You wouldn’t think a Michael Bay movie based on a cartoon based on a line of toys could be a let-down, but the trailers for Transformers suggested something more epic, impressive and, well, grown-up than this long, loud, childish nonsense. The highlights and glimpses shown in the trailer played much better without being stuck in the middle of 148 minutes of noise. Take the sequence of a new-to-Earth transformer robot climbing out of a suburban swimming pool and striding over a tiny little girl: in the trailer, this looked as if it might be a scary, awe-inspiring moment; in the film, it’s squandered by a weak pay-off gag as the moppet asks the metal monolith if it’s the tooth fairy.
The picture starts with a narrated sequence which brings audiences with dim memories of the cartoon (or the 1985 feature film) up to speed on the premise: a war between robot lifeforms has devastated their original planet, and rival factions called the ‘Autobots’ and the ‘Decepticons’ (good names for toys, dumb handles for movie characters) are coming to Earth to finish their war and see who gets a mystic cube doodad (like Marvel Comics’ Cosmic Cube crossed with a giant Hellraiser puzzle box) which will, um, do something unspecified. For a while, Bay plays an Independence Day game as groups of characters across the world get drawn into the mystery: tough grunts (Josh Duhamel, Tyrese Gibson) in Qatar skirmish with a robot that can look like a Black Hawk Helicopter destroyed in Afghanistan (shades of Captain Scarlet and the Mysterons) and a sand-burrowing mechanical scorpion thing that gives them no end of trouble in the desert; a sneaky little critter which can impersonate a boom-box infiltrates Air Force One (all we see of the Prezz are silly red socks) and downloads all the important data about world defences; a hot compter genius (Rachael Taylor) and a chubby black uber-nerd (Anthony Anderson) make discoveries a huge staff of smart folks under the direction of the Secretary of Defence (Jon Voight) fail to; and Californian whiny teen outsider Sam Witwicky (Shia LaBeouf) persuades his sit-com father (Kevin Dunn) to buy him a beat-up Camaro that has a Herbie-like mind of its own — playing radio bursts of ‘Baby Come Back’ or ‘Sexual Healing’ to impress teen queen Mikaela (Megan Fox) – and turns out to be Autobot Bumblebee.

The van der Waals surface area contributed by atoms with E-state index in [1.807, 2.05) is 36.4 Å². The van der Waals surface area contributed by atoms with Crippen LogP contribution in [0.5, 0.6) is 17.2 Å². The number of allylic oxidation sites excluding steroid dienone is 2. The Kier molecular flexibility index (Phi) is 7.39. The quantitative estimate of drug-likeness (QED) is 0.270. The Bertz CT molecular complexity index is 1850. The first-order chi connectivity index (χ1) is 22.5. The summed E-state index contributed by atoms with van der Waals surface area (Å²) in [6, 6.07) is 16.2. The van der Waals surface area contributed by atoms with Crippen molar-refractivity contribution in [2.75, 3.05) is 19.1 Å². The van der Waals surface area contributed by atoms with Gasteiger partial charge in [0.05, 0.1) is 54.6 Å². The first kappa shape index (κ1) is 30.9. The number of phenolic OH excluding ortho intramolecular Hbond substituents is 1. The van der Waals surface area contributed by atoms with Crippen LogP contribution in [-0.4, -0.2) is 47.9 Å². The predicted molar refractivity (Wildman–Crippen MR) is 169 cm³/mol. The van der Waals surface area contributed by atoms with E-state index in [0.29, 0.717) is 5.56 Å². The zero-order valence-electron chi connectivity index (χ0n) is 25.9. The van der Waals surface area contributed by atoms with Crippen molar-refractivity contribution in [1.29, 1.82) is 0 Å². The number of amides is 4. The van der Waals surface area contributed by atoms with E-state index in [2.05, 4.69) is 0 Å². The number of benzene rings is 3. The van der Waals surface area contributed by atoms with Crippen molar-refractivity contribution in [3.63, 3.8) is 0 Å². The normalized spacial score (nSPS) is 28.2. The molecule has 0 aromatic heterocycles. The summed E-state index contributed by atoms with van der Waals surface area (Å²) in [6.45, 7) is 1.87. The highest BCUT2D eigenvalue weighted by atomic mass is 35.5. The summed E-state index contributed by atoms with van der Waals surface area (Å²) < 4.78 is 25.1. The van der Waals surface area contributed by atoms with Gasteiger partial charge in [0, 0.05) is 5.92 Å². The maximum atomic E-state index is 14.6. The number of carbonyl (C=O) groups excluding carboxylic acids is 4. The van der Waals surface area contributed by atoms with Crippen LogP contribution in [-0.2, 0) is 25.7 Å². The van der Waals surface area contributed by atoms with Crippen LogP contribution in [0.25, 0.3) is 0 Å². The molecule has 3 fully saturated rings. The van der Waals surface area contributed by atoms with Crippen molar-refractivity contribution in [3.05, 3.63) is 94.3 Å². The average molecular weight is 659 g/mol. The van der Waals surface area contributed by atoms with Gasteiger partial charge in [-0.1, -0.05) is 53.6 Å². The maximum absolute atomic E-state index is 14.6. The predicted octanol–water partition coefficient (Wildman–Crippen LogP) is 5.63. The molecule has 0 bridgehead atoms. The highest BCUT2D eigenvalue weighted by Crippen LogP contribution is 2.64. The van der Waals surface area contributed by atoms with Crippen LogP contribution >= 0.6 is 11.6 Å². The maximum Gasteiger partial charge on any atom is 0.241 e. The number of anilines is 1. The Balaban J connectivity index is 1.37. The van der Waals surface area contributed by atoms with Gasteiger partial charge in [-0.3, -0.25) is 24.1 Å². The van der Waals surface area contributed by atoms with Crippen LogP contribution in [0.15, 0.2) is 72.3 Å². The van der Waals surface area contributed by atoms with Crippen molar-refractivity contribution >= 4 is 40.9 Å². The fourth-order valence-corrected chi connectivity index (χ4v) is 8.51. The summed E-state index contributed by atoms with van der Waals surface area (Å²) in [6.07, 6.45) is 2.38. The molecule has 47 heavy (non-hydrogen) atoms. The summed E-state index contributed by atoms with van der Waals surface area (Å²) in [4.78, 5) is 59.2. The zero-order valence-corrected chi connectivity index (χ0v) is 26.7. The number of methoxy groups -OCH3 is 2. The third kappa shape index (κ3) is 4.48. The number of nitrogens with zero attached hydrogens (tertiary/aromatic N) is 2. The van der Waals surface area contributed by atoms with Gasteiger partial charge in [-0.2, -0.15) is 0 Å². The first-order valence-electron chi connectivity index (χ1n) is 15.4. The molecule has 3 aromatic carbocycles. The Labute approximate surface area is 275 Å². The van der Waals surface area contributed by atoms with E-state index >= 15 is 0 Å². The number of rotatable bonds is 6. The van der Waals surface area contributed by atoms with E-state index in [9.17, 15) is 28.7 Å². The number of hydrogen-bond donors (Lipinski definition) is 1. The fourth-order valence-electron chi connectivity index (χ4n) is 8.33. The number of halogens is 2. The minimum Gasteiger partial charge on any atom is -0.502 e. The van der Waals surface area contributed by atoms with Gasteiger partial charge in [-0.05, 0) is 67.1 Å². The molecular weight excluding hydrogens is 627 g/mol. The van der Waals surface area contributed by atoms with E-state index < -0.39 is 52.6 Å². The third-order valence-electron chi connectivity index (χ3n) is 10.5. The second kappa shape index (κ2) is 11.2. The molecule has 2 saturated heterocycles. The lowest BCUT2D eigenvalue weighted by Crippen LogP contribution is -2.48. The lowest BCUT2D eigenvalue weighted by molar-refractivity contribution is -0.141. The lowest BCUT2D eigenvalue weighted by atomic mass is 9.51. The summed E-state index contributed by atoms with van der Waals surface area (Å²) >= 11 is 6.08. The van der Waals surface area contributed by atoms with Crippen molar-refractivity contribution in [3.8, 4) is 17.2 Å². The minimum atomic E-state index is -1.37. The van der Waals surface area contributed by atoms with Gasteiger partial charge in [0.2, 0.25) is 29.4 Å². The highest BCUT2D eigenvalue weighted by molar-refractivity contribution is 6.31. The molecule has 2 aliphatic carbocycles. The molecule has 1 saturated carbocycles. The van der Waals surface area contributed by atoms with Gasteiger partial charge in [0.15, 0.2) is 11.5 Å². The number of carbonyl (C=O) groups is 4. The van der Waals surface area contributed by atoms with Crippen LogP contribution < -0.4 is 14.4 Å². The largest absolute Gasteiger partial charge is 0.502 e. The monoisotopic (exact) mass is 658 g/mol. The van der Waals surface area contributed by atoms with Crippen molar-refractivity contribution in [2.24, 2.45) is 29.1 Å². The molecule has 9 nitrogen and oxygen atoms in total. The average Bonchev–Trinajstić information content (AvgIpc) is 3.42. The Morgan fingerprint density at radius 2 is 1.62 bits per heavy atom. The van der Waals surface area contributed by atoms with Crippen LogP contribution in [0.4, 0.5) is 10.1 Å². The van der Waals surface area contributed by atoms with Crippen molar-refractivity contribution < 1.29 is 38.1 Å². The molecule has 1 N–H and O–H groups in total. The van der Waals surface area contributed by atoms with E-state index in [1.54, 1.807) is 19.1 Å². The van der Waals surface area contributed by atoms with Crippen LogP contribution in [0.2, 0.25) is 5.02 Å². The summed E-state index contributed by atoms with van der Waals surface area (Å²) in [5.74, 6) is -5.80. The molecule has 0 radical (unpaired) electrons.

In a plot device which combines secret history cleverness with you-gotta-be-kiddin’ idiocy, Sam’s ancestor was an arctic explorer who discovered Megatron (the head Decepticon) frozen in the ice in the 1890s; the kid has inherited a pair of broken spectacles that contain a map which will lead the Autobots to the cube, stashed (along with a still-frozen-but-not-for-long Megatron) in a secret base built under the Hoover Dam on the orders of President Hoover, who also founded an X-Filesy government conspiracy (Section 7) to keep things under wraps. A smug, foolish secret agent (John Turturro) hassles Sam, and a horde of transforming ‘bots tiptoe devastatingly around the Witwicky house, but eventually the plot runs out and (like a Toho Godzilla film) human characters scurry and hide (except for Sam) while the big robots smash each other and whole cities up. The transformers are mostly voiced by the original cast, which is either a nod to purists or an admission that big name guest stars would be surplus to requirement. Of course, the effects are now so incredible that it’s almost beyond the point to mention them: but after the first five or six transformations, even the presto change-o robot-into-truck business gets weary, and there rarely seems any pressing need for the disguises except to tie in with the toys.
This falls into the usual ‘family’ action film trap of delivering an incredible amount of damage with no apparent casualties, so there’s rarely any suspense or rooting interest. Apart from the sneaky Frenzy, who pretends to be a CD player or a mobile phone, the individual robots show little personality – even at this length, Bay seems nervous of slowing down to let any character come through. A couple of times Bumblebee is on the verge of being interesting – that radio sampling bit (a la Christine), a spruce-up into a sleeker model (with a Kill Bill music sting), bonding with Sam – but Bay hurries on before an emotional connection can be made. The humour is mostly overdone, with too many broad, lazy performances (Turturro and Anderson are especial offenders) scuppering plot threads that might have had some weight.
Bay’s last film (The Island) flopped, and it was suggested it stirred a few too many ideas into its chases and explosions. Therefore, this pre-sold blockbuster isn’t in the business of being clever, just of being busy. However, even on that level, Transformers feels more like an overindulgent Part Three than an invigorating original.
Transformers Revenge of the Fallen (2009)
Originally published in Sight & Sound.